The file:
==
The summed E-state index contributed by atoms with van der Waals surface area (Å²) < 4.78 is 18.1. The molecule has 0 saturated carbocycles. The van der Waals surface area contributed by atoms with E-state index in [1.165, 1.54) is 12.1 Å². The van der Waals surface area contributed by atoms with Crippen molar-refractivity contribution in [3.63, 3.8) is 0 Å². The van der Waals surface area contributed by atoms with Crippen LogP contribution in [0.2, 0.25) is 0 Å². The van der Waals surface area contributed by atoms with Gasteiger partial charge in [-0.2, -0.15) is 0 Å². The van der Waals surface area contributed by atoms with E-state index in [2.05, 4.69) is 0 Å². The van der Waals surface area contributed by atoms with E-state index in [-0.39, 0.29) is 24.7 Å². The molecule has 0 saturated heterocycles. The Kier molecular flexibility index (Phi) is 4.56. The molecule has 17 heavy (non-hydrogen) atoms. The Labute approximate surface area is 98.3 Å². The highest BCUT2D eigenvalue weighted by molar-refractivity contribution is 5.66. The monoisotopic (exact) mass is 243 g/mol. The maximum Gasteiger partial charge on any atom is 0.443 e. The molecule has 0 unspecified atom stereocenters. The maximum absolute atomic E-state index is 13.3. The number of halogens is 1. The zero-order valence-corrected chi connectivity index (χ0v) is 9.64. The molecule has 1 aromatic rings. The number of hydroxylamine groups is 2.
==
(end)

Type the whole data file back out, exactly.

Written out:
The summed E-state index contributed by atoms with van der Waals surface area (Å²) < 4.78 is 18.1. The molecule has 0 saturated carbocycles. The van der Waals surface area contributed by atoms with E-state index in [1.165, 1.54) is 12.1 Å². The van der Waals surface area contributed by atoms with Crippen molar-refractivity contribution in [3.63, 3.8) is 0 Å². The van der Waals surface area contributed by atoms with Crippen LogP contribution in [0.2, 0.25) is 0 Å². The van der Waals surface area contributed by atoms with Gasteiger partial charge in [-0.2, -0.15) is 0 Å². The van der Waals surface area contributed by atoms with E-state index in [2.05, 4.69) is 0 Å². The van der Waals surface area contributed by atoms with E-state index in [-0.39, 0.29) is 24.7 Å². The molecule has 0 saturated heterocycles. The Kier molecular flexibility index (Phi) is 4.56. The molecule has 17 heavy (non-hydrogen) atoms. The Labute approximate surface area is 98.3 Å². The highest BCUT2D eigenvalue weighted by molar-refractivity contribution is 5.66. The monoisotopic (exact) mass is 243 g/mol. The maximum Gasteiger partial charge on any atom is 0.443 e. The molecule has 0 unspecified atom stereocenters. The maximum absolute atomic E-state index is 13.3. The number of halogens is 1. The zero-order valence-corrected chi connectivity index (χ0v) is 9.64. The molecule has 1 aromatic rings. The number of hydroxylamine groups is 2.